8. Flight rewards received by employees from employer-paid expenditure are not assessable income.

Individuals rendering a service or in business

9. Flight rewards that are received by an individual who renders a service or has received the flight reward as a result of business expenditure are, with one exception, not assessable as the flight rewards arise as a result of a personal (that is, non-service/non-business) contractual relationship. The exception is where the person renders a service on the basis that an entitlement to a flight reward will arise (e.g., a person enters into a secretarial service contract with an understanding that a flight reward will be received).

Value of flight rewards

10. In respect of free air tickets and ticket upgrades, the Commissioner accepts a valuation method based on a percentage of the full published fare (referred to in the industry as the full undiscounted fare) for economy, business and first class travel of the relevant airline. The percentages to be adopted for this method are detailed in the following table:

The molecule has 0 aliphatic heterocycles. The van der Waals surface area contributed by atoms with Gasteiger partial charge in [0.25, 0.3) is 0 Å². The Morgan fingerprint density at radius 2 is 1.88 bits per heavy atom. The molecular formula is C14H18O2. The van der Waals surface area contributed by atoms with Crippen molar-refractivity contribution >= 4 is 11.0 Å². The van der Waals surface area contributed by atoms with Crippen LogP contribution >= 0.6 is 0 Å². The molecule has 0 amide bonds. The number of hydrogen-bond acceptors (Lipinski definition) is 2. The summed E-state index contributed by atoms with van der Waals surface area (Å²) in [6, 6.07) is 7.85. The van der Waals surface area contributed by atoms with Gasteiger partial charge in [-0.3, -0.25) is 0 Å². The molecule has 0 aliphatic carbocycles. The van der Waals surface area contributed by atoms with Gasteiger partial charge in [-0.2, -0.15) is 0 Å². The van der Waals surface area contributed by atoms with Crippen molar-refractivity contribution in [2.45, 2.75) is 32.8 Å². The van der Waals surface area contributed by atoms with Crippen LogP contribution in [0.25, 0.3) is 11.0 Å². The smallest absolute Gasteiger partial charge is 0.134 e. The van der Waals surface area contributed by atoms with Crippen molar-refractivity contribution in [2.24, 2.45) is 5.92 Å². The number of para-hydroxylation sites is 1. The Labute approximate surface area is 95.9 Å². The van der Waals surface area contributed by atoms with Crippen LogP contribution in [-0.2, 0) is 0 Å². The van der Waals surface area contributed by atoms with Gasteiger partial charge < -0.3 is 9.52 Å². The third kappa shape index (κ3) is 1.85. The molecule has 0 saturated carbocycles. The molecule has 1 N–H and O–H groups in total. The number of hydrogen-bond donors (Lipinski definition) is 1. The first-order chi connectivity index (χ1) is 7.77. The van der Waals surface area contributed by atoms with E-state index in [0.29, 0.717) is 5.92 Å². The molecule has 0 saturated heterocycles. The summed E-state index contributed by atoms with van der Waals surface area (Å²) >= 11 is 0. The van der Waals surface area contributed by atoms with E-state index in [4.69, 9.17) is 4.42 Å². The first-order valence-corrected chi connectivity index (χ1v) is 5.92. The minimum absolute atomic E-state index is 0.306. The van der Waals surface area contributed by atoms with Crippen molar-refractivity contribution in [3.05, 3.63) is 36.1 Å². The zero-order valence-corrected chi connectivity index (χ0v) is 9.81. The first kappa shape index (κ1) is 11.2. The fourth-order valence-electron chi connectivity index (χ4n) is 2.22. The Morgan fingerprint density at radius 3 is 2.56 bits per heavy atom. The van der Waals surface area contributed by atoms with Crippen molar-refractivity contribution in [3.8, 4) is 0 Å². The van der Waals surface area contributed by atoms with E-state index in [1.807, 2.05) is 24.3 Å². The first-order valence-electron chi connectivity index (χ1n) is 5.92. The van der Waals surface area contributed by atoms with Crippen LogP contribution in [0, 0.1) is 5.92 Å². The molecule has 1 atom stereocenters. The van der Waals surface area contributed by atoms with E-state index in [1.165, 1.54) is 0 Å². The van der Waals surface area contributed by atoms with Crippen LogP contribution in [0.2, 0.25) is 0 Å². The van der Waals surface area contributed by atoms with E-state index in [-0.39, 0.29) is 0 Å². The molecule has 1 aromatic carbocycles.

Flight Rewards Economy Class Business or First Class
International 35% 70%
Domestic 45% 70%

11. The above table is to be used as a guide in determining the fair market value. The percentages take into account restrictions applicable to flight rewards in respect of each class of fare and are based on fare information provided by the airline industry. Any other method of valuation that produces a fair market value is accepted by the Commissioner.

12. Where accumulated points are redeemed for an upgrade in the class of travel, the fair market value of the upgrade is the fair market value of the class travelled, determined by reference to the above table, less the amount paid for the lower class of travel.

13. Other flight rewards are to be valued at a fair market value which would usually be the arm's length cost to the general public.

Date of effect